Our food tweets this morning were, frankly, insensitive. Our deepest, sincere apologies.
— epicurious (@epicurious) April 16, 2013
But wait, as old-timey voiceover copy used to read, there’s more! Like ex-JWT CEO Gustavo Martinez’s apparently embracing his inner Patrick Bateman and making awkward, clunky public rape jokes on film. Good call, Gus! And Campbell-Ewald/San Antonio’s “Ghetto Day. Oh, and for the king of brand vilification, I give you one word: Jared.
But worst of all might be the comment sections of blogs lately whenever (A) a capable, smart, talented, experienced female of any race, color or creed is hired at a senior level, or (B) a capable, smart, talented, experienced middle-aged white male is hired at a senior level.
Despite the great work of the 3 Percent Conference and the awareness they and others are generating for the lack of gender diversity in senior roles, that woman is inevitably accused of sleeping with/pleasuring/blackmailing some more important male to get that job because, of course, everyone knows that a silly woman can’t actually succeed on her merits, brains, experience or the content of her character, right?! Like the ECD who recently hired in Kansas City who happens to be an attractive blonde woman. While the quality of her portfolio, like all Advertising, is subjective, it was her gender that really released the mouth-breathing hounds, drooling out comments like “Clearly she got hired because of her ‘skills’”, “She must be a championship league client ass-kisser”, and “People have become so obsessed with affirmative action and being PC that it’s sucking what fun there is left out of the field.”
It’s Not Enough To Succeed; Others Must Fail
And what of that proverbial middle-aged white dude who gets another ECD gig? Well, he’s instantly, verdict-without-a-trial- convicted of basically being Satan simply for being—yup—middle-aged and white, i.e. the poster boy for the archaic past who now MUST be nailed to the marketing cross to pay for the sins of his caveman-like, misogynist, sexist, racist Madmen-era forefathers, because everyone knows that all middle-aged white guys are all Satanic misogynists, sexists, and racists, right?! Even the Grizack story mutated into a blanket condemnation of all white males vs. one destructive wingnut, via comments like: “This industry repeatedly hires white male bullshit artists with Warby Parker glasses spouting acronym-packed gobbledygook…and everyone is shocked to find that a prime chuck sociopath just happened to sign a couple of offer sheets?”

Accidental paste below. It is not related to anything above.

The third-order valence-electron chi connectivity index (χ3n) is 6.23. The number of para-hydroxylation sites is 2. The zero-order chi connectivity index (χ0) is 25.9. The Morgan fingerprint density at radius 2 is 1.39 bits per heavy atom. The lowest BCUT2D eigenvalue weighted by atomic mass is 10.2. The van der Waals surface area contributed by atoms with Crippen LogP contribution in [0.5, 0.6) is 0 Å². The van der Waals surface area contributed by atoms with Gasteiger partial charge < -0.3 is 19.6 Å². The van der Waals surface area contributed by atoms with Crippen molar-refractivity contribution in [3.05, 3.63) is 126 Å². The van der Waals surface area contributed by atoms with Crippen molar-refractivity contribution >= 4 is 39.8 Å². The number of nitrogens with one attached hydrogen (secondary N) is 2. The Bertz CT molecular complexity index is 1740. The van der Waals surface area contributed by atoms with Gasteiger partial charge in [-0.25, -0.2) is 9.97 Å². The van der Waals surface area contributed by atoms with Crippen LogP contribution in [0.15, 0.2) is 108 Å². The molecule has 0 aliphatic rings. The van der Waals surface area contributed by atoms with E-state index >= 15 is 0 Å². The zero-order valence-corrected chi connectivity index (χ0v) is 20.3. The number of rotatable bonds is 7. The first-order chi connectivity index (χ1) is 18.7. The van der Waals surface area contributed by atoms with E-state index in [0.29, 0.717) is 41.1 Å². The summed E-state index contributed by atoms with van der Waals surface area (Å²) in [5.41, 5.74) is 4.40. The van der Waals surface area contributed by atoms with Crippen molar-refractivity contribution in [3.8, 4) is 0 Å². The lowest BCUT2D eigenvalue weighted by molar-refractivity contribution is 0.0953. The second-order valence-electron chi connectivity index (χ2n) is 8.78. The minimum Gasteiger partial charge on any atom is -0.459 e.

Yes, everyone in this business nowadays seems to be twisting their handlebar mustaches, sticking pins into voodoo dolls of colleagues and strangers alike, and vociferously, actively rooting for the demise, pain and rightful “comeuppance” of everyone else, as if we’re all nothing but a bunch of Ramsay Boltons . . . with laptops, trucker hats and Instagram feeds. And considering this Chernobyl-like atmosphere, can you blame anyone for secretly hating themselves or sheepishly, grudgingly admitting that they even work in Advertising in the first place? After all, according to a 2015 Gallup Poll, Advertising is the fifth least trusted profession in the world, only beating out such filthy pond scum as Lobbyists, members of Congress, telemarketers, and car salespeople . . . and losing to such bastions of integrity as stockbrokers, lawyers, and union leaders.
Bottom line, for these and countless other reasons, no one in Advertising seems happy. No one trusts, supports or encourages anyone else. No one seems just plain decent anymore. Everyone’s a hack. Everyone’s an a-hole, d-bag, fraud or phony. Everyone is undeserving of even the most gristly scrap of happiness or success. Everyone’s racist or sexist.
Advertising’s official new tagline? “It is not enough to succeed; others must fail.”
One-To-One Redemption In Massachusetts
Like many of you, I’m sure, it’s been wearing me down lately. Why am I working so hard to thrive, survive and succeed in an industry that, apparently, is parasitically devouring its own host body? What am I getting from Advertising besides the paychecks, the freedom to work in coffee shops and the propensity to mutter “Um, Advertising” whenever someone who works for a Syrian refugee relocation nonprofit, rehabilitates abused race horses—or is even a lawyer—asks me what I do.